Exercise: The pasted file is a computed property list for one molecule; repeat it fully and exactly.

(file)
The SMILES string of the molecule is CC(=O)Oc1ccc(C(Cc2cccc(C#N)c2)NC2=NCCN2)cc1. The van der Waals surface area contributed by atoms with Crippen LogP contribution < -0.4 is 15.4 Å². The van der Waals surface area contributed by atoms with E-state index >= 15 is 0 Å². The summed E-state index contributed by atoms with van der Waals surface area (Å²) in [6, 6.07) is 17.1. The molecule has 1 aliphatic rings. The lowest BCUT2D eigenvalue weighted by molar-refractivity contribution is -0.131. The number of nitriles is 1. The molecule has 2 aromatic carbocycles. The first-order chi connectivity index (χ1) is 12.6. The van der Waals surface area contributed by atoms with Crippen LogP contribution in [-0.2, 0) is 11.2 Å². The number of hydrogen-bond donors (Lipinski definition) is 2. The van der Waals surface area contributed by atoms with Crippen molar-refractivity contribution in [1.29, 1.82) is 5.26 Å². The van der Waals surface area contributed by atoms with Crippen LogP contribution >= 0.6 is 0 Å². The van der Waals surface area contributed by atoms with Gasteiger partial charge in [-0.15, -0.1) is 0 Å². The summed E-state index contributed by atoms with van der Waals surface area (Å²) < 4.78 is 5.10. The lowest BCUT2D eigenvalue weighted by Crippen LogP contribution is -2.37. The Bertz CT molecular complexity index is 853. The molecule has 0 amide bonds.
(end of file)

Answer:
The SMILES string of the molecule is CC(=O)Oc1ccc(C(Cc2cccc(C#N)c2)NC2=NCCN2)cc1. The van der Waals surface area contributed by atoms with Crippen LogP contribution < -0.4 is 15.4 Å². The van der Waals surface area contributed by atoms with E-state index >= 15 is 0 Å². The summed E-state index contributed by atoms with van der Waals surface area (Å²) in [6, 6.07) is 17.1. The molecule has 1 aliphatic rings. The lowest BCUT2D eigenvalue weighted by molar-refractivity contribution is -0.131. The number of nitriles is 1. The molecule has 2 aromatic carbocycles. The first-order chi connectivity index (χ1) is 12.6. The van der Waals surface area contributed by atoms with Crippen LogP contribution in [-0.2, 0) is 11.2 Å². The number of hydrogen-bond donors (Lipinski definition) is 2. The van der Waals surface area contributed by atoms with Crippen molar-refractivity contribution in [1.29, 1.82) is 5.26 Å². The van der Waals surface area contributed by atoms with Crippen LogP contribution >= 0.6 is 0 Å². The van der Waals surface area contributed by atoms with Gasteiger partial charge in [-0.15, -0.1) is 0 Å². The summed E-state index contributed by atoms with van der Waals surface area (Å²) < 4.78 is 5.10. The lowest BCUT2D eigenvalue weighted by Crippen LogP contribution is -2.37. The Bertz CT molecular complexity index is 853. The molecule has 0 amide bonds.